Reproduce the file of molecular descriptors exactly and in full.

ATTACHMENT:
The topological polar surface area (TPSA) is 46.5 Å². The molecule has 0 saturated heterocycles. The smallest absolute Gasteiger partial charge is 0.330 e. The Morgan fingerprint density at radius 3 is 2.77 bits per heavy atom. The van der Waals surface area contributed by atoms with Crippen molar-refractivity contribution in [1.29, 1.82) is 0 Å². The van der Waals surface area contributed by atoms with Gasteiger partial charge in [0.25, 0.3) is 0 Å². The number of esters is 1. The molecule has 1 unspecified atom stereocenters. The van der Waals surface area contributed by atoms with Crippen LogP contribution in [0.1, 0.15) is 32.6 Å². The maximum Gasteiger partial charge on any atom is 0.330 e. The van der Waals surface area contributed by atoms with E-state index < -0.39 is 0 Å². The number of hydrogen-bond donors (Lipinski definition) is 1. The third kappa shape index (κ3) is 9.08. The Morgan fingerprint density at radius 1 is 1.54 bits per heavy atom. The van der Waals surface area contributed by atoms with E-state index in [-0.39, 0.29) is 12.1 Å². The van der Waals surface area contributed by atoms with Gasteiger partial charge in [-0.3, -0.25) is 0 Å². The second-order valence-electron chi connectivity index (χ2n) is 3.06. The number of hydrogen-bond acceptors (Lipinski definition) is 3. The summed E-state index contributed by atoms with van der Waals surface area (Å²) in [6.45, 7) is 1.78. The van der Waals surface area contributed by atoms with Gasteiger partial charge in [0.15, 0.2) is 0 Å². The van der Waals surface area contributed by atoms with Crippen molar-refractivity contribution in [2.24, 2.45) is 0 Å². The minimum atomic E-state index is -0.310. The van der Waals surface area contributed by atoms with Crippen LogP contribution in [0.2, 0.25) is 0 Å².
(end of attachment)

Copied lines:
The topological polar surface area (TPSA) is 46.5 Å². The molecule has 0 saturated heterocycles. The smallest absolute Gasteiger partial charge is 0.330 e. The Morgan fingerprint density at radius 3 is 2.77 bits per heavy atom. The van der Waals surface area contributed by atoms with Crippen molar-refractivity contribution in [1.29, 1.82) is 0 Å². The van der Waals surface area contributed by atoms with Gasteiger partial charge in [0.25, 0.3) is 0 Å². The number of esters is 1. The molecule has 1 unspecified atom stereocenters. The van der Waals surface area contributed by atoms with Crippen LogP contribution in [0.1, 0.15) is 32.6 Å². The maximum Gasteiger partial charge on any atom is 0.330 e. The van der Waals surface area contributed by atoms with E-state index < -0.39 is 0 Å². The number of hydrogen-bond donors (Lipinski definition) is 1. The third kappa shape index (κ3) is 9.08. The Morgan fingerprint density at radius 1 is 1.54 bits per heavy atom. The van der Waals surface area contributed by atoms with E-state index in [-0.39, 0.29) is 12.1 Å². The van der Waals surface area contributed by atoms with Gasteiger partial charge in [-0.3, -0.25) is 0 Å². The second-order valence-electron chi connectivity index (χ2n) is 3.06. The number of hydrogen-bond acceptors (Lipinski definition) is 3. The summed E-state index contributed by atoms with van der Waals surface area (Å²) in [6.45, 7) is 1.78. The van der Waals surface area contributed by atoms with Gasteiger partial charge in [0.15, 0.2) is 0 Å². The van der Waals surface area contributed by atoms with Crippen molar-refractivity contribution in [2.24, 2.45) is 0 Å². The minimum atomic E-state index is -0.310. The van der Waals surface area contributed by atoms with Crippen LogP contribution in [0.2, 0.25) is 0 Å².